Underlying issue

August 19, 2012 

Even after all the talk about fracking, it’s not certain that commercial quantities of natural gas exist in North Carolina. So the current fuss over mineral rights and the D.R. Horton homebuilding company may flare up only to fade away. Still, we might as well get the issue settled.

To recap: Texas-based Horton, when it sold lots, retained the underground mineral rights – common practice in oil and gas states. Here, it’s unusual, but, at the time, no big deal. With the possibility of fracking, however, some homeowners are concerned.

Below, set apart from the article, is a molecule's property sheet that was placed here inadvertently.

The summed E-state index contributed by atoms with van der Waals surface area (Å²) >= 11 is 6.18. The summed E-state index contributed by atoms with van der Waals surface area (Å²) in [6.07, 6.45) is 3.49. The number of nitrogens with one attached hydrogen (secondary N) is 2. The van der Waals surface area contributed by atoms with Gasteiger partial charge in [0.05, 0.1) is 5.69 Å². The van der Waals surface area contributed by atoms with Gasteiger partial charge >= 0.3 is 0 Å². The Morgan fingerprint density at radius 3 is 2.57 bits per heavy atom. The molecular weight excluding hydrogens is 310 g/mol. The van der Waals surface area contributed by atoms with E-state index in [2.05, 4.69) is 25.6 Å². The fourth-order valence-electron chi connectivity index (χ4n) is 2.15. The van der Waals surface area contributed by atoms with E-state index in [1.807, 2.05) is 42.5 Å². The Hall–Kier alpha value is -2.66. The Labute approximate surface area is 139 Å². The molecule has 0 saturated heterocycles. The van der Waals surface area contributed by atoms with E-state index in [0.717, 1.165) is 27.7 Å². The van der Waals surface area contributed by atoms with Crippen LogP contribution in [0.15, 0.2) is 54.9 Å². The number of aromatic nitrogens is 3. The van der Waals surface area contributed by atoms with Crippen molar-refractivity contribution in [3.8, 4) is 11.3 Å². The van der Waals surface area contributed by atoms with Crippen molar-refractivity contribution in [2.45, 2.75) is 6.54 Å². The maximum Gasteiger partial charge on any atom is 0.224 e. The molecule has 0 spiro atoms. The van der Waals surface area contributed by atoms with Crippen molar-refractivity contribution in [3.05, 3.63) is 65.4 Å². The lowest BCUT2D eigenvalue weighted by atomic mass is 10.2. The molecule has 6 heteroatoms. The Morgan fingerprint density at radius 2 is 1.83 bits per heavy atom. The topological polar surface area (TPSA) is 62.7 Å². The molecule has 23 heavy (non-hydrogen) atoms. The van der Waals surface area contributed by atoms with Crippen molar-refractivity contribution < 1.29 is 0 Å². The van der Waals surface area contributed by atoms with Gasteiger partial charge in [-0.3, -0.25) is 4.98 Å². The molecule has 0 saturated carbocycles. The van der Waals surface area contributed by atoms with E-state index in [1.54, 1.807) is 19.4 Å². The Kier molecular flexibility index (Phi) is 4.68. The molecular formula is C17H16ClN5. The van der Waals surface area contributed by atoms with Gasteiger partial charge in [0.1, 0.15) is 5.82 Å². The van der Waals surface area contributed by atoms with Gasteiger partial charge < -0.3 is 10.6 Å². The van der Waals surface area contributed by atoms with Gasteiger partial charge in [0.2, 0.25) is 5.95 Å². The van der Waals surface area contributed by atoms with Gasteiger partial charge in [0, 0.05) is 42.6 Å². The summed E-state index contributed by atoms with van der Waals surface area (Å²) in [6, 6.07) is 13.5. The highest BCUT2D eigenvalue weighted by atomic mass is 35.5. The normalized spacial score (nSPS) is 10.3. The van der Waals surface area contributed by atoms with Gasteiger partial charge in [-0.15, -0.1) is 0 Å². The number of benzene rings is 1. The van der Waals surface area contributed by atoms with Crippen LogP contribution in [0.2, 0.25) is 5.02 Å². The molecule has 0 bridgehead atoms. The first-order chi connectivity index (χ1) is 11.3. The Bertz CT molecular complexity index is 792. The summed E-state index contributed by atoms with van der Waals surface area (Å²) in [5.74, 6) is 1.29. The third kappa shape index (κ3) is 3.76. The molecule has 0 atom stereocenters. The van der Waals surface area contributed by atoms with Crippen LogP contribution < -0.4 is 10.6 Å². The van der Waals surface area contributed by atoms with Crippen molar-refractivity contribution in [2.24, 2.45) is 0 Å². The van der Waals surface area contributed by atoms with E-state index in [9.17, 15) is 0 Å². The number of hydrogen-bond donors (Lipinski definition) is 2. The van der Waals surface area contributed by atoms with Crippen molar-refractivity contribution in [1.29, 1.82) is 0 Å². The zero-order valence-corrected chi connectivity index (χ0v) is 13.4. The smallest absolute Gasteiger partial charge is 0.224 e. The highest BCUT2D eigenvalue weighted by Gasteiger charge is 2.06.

So Horton is abandoning the practice, and will return the mineral rights to previous buyers who’ve asked. But what about those who haven’t? State officials want Horton to return the rights to them too.

There’s a case to be made on the other side – a contract is a contract, after all – but as a practical matter, attempting to drill under a subdivision where some owners have assigned their rights while others retain them would probably be more trouble than it’s worth. Horton might as well give it up.

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